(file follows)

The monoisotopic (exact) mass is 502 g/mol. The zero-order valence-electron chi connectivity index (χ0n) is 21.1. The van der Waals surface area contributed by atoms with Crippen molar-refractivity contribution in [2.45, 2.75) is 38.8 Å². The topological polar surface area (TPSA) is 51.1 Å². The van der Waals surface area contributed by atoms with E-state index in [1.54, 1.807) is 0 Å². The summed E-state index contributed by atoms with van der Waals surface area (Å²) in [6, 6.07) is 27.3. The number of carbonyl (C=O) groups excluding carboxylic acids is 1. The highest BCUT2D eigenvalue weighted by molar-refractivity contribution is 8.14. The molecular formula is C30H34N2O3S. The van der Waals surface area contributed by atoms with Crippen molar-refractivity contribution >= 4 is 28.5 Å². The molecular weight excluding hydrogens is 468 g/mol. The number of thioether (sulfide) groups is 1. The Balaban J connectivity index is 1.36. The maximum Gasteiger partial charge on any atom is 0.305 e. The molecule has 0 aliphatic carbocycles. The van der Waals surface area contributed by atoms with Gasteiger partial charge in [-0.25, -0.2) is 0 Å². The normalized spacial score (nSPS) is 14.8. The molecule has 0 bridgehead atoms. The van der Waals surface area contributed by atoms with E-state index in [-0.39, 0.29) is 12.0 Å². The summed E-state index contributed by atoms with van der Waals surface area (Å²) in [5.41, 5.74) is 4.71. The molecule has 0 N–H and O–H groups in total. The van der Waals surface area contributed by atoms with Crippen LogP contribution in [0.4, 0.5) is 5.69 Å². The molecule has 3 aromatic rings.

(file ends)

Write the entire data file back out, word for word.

The monoisotopic (exact) mass is 502 g/mol. The zero-order valence-electron chi connectivity index (χ0n) is 21.1. The van der Waals surface area contributed by atoms with Crippen molar-refractivity contribution in [2.45, 2.75) is 38.8 Å². The topological polar surface area (TPSA) is 51.1 Å². The van der Waals surface area contributed by atoms with E-state index in [1.54, 1.807) is 0 Å². The summed E-state index contributed by atoms with van der Waals surface area (Å²) in [6, 6.07) is 27.3. The number of carbonyl (C=O) groups excluding carboxylic acids is 1. The highest BCUT2D eigenvalue weighted by molar-refractivity contribution is 8.14. The molecular formula is C30H34N2O3S. The van der Waals surface area contributed by atoms with Crippen molar-refractivity contribution >= 4 is 28.5 Å². The molecular weight excluding hydrogens is 468 g/mol. The number of thioether (sulfide) groups is 1. The Balaban J connectivity index is 1.36. The maximum Gasteiger partial charge on any atom is 0.305 e. The molecule has 0 aliphatic carbocycles. The van der Waals surface area contributed by atoms with Gasteiger partial charge in [-0.25, -0.2) is 0 Å². The normalized spacial score (nSPS) is 14.8. The molecule has 0 bridgehead atoms. The van der Waals surface area contributed by atoms with E-state index in [-0.39, 0.29) is 12.0 Å². The summed E-state index contributed by atoms with van der Waals surface area (Å²) in [5.41, 5.74) is 4.71. The molecule has 0 N–H and O–H groups in total. The van der Waals surface area contributed by atoms with Crippen LogP contribution in [0.4, 0.5) is 5.69 Å². The molecule has 3 aromatic rings.